Over GLBRC’s 10-year history, it has built academic and industrial partnerships that have yielded more than 1,000 scientific publications, 160 patent applications, 80 licenses or options, and five start-up companies.

“Transforming the results of scientific research into new commercial products is a complex process,” says Marsha Mailick, UW–Madison vice chancellor for research and graduate education. “But when universities and companies work in tandem to push the frontiers of knowledge, they become a powerful engine for innovation and economic growth. GLBRC is an excellent example of university researchers and industry working closely together to generate new knowledge and maximize the social and economic benefits of these new ideas.”

Photo: Scientist extracting bacteria sample

GLBRC assistant scientist Kim Lemmer extracts a bacteria sample in the center’s labs at the Wisconsin Energy Institute. JAMES RUNDE, WISCONSIN ENERGY INSTITUTE

“The GLBRC is prolific in its partnership, disclosing dozens of new technologies to the Wisconsin Alumni Research Foundation (WARF) over the last few years,” says Erik Iverson, managing director of WARF. “These inventions have resulted in several licensing agreements. We are delighted this federal grant will continue this cycle of innovation.”

Building on past accomplishments, GLBRC’s next phase will focus on producing dedicated bioenergy crops on non-agricultural lands, maximizing the production of specialty fuels and bio-products from those crops, and building a comprehensive understanding of the field-to-product pipeline to maximize the sustainability and economic benefits offered by a future cellulosic bio-industry. Together, these efforts have the potential to spur a new bio-refinery industry equipped to create valuable products from as much of a crop’s biomass as possible.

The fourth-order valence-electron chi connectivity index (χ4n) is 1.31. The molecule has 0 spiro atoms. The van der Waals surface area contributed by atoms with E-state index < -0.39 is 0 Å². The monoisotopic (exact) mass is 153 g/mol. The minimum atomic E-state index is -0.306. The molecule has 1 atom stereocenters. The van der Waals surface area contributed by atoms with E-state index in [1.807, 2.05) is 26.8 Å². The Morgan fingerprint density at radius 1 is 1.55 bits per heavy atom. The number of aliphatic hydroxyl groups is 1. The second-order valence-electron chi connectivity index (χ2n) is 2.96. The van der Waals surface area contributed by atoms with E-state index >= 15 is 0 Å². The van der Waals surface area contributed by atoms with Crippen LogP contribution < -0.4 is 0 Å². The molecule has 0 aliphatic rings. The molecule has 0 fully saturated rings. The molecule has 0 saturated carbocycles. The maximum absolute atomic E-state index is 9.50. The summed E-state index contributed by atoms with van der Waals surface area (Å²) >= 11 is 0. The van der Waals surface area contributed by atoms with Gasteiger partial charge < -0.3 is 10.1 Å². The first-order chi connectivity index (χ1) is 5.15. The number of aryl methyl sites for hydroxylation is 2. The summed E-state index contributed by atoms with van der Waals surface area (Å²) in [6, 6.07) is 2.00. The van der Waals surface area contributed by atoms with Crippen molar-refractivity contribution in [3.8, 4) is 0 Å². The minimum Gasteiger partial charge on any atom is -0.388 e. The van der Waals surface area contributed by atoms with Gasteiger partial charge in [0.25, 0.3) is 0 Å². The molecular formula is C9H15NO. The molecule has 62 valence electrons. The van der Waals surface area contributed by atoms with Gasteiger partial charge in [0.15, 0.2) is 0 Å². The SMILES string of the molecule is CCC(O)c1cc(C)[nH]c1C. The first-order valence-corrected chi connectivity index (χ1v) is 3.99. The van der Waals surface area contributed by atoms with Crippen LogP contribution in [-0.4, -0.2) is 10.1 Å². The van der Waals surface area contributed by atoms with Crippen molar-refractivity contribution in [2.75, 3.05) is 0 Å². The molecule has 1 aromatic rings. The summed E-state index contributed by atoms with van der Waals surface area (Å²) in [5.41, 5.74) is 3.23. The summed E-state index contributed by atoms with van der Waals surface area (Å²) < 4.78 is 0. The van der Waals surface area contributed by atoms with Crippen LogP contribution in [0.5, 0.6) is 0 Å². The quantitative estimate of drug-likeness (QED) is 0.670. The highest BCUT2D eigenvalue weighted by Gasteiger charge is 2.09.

As a university-based DOE Bioenergy Research Center, GLBRC will continue to benefit from the resources, strategic partnerships and world-class research programs at UW–Madison and MSU.

“We are in a unique position to … create new revenue sources and economic opportunities for farmers, rural communities and a new generation of bio-refineries, as well as to create new, locally produced and cost-effective products for consumers.”

Tim Donohue

“GLBRC’s selection demonstrates UW–Madison’s continued excellence in clean energy research,” says UW–Madison Chancellor Rebecca Blank. “Our broad expertise in areas such as plant sciences, microbiology, economics and engineering is enabling the development of new and innovative technologies that can bring about American energy sustainability while also strengthening the economy right here at home.”